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Base to Bush: It's Over

Duck
(China Photos - Getty Images)

For many conservatives, it was exactly the wrong way to approach the problem.

"We specifically don't want an executive to re-try a case and decide he knows better than the judge or jury," says Vin Weber, a sometime White House adviser. "We want the executive to take a broader national interest into account -- something that needs to be taken into account that a judge or jury couldn't properly take into account."

In other words, if Bush had pardoned Libby because the CIA leak probe never should have happened, fine. But don't play judge, Mr. President -- that's not your branch.

So the commutation won no more than tepid approval from the base. And it certainly didn't offset the terrible damage the president did to himself during the immigration debate by backing a bill that would have put millions of illegal immigrants on a path to citizenship. Many conservatives are still hopping mad over the president's description of the bill's opponents as people who "don't want to do what's right for America." Things got so bad that a top White House aide recently tried to reassure a group of conservative journalists that the president isn't out of touch. "He gets it," the aide said. "He gets it." But he didn't get it enough to avoid a major defeat -- one that probably sounded the official death knell to Bush's attempts to turn his brand of compassionate conservatism into law.

So now the president has 18 months left in office, and they won't be quiet ones. Absent the committed backing of his party, he will be forced to exercise power based not on his political clout but rather on the authority the Constitution gives the office of the president: He is commander in chief. He can veto bills. He can issue pardons. And that's about it.

The deterioration of the base will be particularly critical when it comes to the Iraq war. September will bring the most important moment of the president's second term, when Gen. David H. Petraeus is set to report to Congress on progress in Iraq, thereby starting an intense and protracted debate over funding and withdrawal timetables. If Bush cannot convince conservatives who are already unhappy with him about domestic issues that his Iraq plan is working, he'll see Republicans in Congress -- and on the presidential campaign trail -- peel away. That would put him in danger of losing control of the war.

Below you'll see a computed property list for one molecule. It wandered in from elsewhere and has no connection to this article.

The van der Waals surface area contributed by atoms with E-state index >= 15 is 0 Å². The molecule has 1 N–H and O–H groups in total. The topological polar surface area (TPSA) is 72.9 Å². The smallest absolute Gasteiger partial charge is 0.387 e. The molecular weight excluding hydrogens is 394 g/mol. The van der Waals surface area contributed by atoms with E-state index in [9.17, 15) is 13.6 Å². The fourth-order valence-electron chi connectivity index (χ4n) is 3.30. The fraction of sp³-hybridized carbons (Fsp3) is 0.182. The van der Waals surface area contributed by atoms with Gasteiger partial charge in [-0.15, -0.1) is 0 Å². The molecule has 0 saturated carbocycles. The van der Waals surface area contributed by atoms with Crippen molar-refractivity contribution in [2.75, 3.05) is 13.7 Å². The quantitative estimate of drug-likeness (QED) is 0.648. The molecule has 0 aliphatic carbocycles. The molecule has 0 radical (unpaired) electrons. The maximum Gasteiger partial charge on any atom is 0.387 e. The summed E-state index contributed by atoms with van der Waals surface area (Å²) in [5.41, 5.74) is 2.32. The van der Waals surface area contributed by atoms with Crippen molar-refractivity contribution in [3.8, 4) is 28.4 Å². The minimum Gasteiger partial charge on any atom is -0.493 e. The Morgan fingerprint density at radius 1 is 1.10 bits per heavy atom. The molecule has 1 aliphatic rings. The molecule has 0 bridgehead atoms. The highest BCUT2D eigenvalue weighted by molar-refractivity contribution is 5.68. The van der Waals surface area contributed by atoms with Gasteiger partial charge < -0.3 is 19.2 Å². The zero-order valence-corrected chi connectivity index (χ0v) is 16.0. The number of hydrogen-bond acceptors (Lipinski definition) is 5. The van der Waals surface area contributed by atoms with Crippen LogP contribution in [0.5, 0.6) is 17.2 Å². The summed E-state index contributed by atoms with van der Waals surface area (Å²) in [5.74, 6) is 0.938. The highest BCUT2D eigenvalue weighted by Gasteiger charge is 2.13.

But the danger is even greater than that. In a June 25 speech that was widely interpreted as a warning shot at the White House, Sen. Richard G. Lugar of Indiana, one of the most respected Republican voices on foreign affairs, did more than urge the president to adopt a new policy toward Iraq. He also outlined a dire scenario in which a lame-duck president, a failing Iraq policy and an intensely political atmosphere might come together to mean that nobody will control the war. "A course change should happen now, while there is still some possibility of constructing a sustainable bipartisan strategy in Iraq," he said. "Little nuance or bipartisanship will be possible if the Iraq debate plays out during a contentious national election that will determine control of the White House and Congress." And the president's position wasn't helped when Sen. Pete V. Domenici of New Mexico, another old-guard Republican, expressed a similar view last week.

On the domestic front, the president almost certainly won't be able to get much of anything done. But he will be able to stop Democratic initiatives. And all signs indicate that he will use his veto pen to become, from the GOP base's perspective, a better-late-than-never convert to the cause of fiscal responsibility after six years of reckless deficit spending. "That's probably where he'll have the most impact," says Winston, the GOP pollster. "Appropriations bills are coming through, and he'll have his shots at them."

If Bush is energetic with his vetoes, he might see a bit more enthusiasm from the base. It's always good to have an enemy, after all. "These days, the only time he gets support is when Democrats attack him," says one Washington-based GOP strategist. But that will take him only so far. George W. Bush's time to get big things done has passed. Even his most ardent fans, the ones who wish him the best, are looking forward to Jan. 20, 2009.

byork@nationalreview.com

Byron York is National Review's White House correspondent and the author of "The Vast Left Wing Conspiracy."


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